Revise Us Again calls us to revisit and return to God's original script for living

Revise Us Again calls us to revisit and return to God's original script for living. Every person follows a script for living, a life-guide that offers cues for our behavior and direction for our choices. As believers, the Word of God gives us a script for experiencing life as God intended. Yet our scripts are often distorted by our environment, our culture, and our religious traditions. As a result, all of us are in constant need of revising the scripts that we live by. Author Frank Viola believes we need to revisit and revise what it means to live the Christian life

Religion & Spirituality Books Christian Living Books. This out-of-print book has been revised, updated, and expanded with Volume 2 added to it, making it a brand new single volume. The new title is REVISE US AGAIN.

Religion & Spirituality Books Christian Living Books. ISBN13: 9780966665765. Knowing Christ Together, Vol. 1. by Frank Viola.

Revise us again I’m happy to announce that my new book REVISE US AGAIN: Living From a Renewed Christian Script is no. .

Frank Viola changes the conversation from ‘Christian worldview’ to the Jesus way of living in an amazing book. This book was born on the anvil of three decades of spiritual experiences, struggles, observations, suffering, failures, questions, reflections, and the insights that are born from each. As such, it contains both light and shade. The book is unlike anything else I’ve written to date. And it’s the shortest as well (only 176 pages).

Revise Us Again calls us to revisit and return to God’s original script for living. Every person follows a script for living, a life-guide that offers cues for our behavior and direction for our choices. As believers, the Word of God gives us a script for experiencing life as God intended. Yet our scripts are often distorted by our environment, our culture, and our religious traditions. As a result, all of us are in constant need of revising the scripts that we live by. Author Frank Viola believes we need to revisit and revise what it means to live the Christian life. Drawing from his rich background in ministry, Viola shares how believers can benefit from rescripting their lives in ten key areas. Written in a conversational tone and filled with practical insights, Revise Us Again is ideal for any reader who longs to follow God’s original script for living.
Capella
I finished reading "Revise Us Again: Living From A Renewed Christian Script" by Frank Viola. What a great book! I highly recommend every Christian to read it! "Revises Us Again" is refreshing book that takes a thoughtful but candid look at and a fresh perspective of how brothers and sisters gather together, sharing life together. The problem is our "religious script" as Frank calls it. "As Christians, we can safely assume that some of the script we have been handed matches the heart and mind of our Master. But typically, much of it doesn't." So begins a very revealing look at how typically the body of Christ relates according to the each others "script" and how to view our life as one in Christ, and to be "revised and re-visioned to match His heart and mind."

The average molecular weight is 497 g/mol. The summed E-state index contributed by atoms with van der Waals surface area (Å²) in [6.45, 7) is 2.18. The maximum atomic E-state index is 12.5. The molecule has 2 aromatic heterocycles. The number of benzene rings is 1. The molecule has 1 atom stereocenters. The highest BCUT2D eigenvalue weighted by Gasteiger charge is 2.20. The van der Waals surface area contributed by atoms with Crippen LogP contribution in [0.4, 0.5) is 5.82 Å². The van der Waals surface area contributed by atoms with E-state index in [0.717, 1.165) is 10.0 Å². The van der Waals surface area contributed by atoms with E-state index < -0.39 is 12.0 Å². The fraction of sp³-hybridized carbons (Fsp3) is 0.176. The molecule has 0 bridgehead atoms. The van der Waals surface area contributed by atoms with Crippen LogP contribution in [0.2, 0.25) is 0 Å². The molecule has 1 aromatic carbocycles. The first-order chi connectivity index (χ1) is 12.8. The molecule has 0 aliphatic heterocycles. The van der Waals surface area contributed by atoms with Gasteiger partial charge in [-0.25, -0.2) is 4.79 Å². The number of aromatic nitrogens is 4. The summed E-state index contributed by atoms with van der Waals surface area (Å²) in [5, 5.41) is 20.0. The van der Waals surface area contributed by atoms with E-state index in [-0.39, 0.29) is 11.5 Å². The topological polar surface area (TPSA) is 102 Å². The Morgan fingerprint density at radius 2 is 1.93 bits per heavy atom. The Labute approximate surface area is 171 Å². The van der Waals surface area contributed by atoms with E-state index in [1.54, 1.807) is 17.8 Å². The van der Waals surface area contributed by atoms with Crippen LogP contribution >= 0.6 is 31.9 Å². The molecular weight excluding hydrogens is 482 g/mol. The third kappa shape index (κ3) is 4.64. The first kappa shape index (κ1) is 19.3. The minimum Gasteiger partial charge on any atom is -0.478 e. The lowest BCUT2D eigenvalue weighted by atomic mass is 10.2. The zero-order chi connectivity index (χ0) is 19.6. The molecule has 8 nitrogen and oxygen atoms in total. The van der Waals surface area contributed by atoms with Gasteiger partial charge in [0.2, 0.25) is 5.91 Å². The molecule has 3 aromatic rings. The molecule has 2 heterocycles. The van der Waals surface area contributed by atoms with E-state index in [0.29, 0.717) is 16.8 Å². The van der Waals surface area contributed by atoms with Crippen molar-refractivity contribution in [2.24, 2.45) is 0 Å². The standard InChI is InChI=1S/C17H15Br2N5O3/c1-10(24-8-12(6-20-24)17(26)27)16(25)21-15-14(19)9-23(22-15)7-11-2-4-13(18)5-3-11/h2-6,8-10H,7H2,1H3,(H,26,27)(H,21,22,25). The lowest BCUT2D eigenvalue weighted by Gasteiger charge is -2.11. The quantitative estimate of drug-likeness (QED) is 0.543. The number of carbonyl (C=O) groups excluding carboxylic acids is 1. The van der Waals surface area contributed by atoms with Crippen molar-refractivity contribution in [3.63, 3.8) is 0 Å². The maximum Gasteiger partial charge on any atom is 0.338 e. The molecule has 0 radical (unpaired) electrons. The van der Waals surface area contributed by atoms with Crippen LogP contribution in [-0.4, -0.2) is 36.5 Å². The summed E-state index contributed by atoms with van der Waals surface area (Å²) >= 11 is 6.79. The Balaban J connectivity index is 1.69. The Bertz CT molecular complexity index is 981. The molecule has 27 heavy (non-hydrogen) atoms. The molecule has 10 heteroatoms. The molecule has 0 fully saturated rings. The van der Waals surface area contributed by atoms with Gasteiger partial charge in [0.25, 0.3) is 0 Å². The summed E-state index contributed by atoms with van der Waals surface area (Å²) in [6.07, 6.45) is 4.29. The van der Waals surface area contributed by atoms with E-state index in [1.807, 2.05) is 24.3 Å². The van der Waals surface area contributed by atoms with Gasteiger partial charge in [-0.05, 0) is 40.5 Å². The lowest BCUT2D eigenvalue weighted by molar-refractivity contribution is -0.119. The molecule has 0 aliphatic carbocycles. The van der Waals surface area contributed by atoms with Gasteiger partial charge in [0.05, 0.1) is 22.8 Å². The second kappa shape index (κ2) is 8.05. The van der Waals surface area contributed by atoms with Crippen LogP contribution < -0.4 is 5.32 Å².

As I read the book Frank comes across like a brother sitting in your house (over some coffee, :)) with a gathering of brothers and sisters and sharing his heart about living by Christ's life, reminiscent of the little book "Life Together" by Dietrich Bonhoeffer. As stated in the back of the book "Frank Viola believes we need to revisit and revise what it means to live the Christian life." Dietrich Bonhoeffer finding himself amidst an institutional church that had become apostate determined to learn to live by Christ's life and to do so organically in community underground in Nazi Germany. Bonhoeffer's thoughts on the importance of living in community by the life of Christ, "our life together under the Word," is described in his excellent booklet "Life Together." I can sense Bonhoeffer sitting around with the brothers and sisters sharing many of these thoughts that were put together in his booklet so many years ago. I get the same feeling as I read Frank's book "Revise Us Again." Frank, himself a church planter, with an apostolic functioning, brings his hearts burden for the body of Christ, those things he has learned of Christ as he walks with brothers and sisters organically, to learn to live by the life of Christ, to live by the Spirit.